The second amended complaint identifies numerous alleged problems with CPC's psychiatric treatment program. Patients admitted to CPC have initial treatment plans that identify as primary objectives, often, that the patients be provided a safe environment and, sometimes, that suicide and elopement precautions be taken. Also, some patients are identified by treating physicians upon admission as being sexual perpetrators or as having physically aggressive tendencies that require precaution or special consideration. The second amended complaint alleges that appropriate precautions were not taken and that physical injury to and sexual abuse of patients occurred because of inadequate conditions, such as understaffed shifts, lack of monitoring equipment, and inappropriate housing assignments.
CPC contends that the government has not adequately pled any of the essential elements of its FCA claim. Essentially, CPC asserts:
(1) the government has not identified any Medicaid statute or rule that imposes an objective standard of safety or quality of care as a billing requirement; (2) absent an objective standard, CPC could not knowingly fail to comply with it; and (3) the existence of a comprehensive regulatory scheme designed to assure compliance with conditions of participation in the Medicaid program precludes FCA liability. n2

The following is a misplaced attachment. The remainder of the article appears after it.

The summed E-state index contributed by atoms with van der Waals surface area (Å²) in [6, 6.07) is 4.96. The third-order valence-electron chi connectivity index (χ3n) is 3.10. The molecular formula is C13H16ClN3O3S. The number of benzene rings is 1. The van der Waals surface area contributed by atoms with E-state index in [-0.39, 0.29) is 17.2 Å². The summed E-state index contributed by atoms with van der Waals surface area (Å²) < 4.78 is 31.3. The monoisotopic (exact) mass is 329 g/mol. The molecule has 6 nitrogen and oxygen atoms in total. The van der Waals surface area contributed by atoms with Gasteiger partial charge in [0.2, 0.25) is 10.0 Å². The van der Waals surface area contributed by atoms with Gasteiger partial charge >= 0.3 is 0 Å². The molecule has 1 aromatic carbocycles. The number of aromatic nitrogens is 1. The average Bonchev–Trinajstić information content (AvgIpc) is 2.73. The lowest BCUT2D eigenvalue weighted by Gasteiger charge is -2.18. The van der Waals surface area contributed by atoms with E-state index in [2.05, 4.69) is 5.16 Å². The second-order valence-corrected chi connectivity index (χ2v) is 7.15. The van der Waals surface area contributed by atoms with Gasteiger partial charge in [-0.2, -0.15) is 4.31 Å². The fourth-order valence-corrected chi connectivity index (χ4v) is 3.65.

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n2 As noted earlier, CPC also contends that annual surveys required by the Medicaid program resulted in affirmative certifications that CPC was in compliance with applicable conditions of participation and thus prevented it from knowingly violating the FCA. This contention will not be considered here.

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The Court first notes that the government purports to be prosecuting this action in regard to numerous federal programs. n3 However, the only claims for payment identified in the second amended complaint are ones covered by Medicaid, a program administered by the Department of Health and Human Services through the Health Care Financing Administration. (Second Am. Compl. at 20, P 100.) Therefore, only Medicaid regulations or requirements will be considered.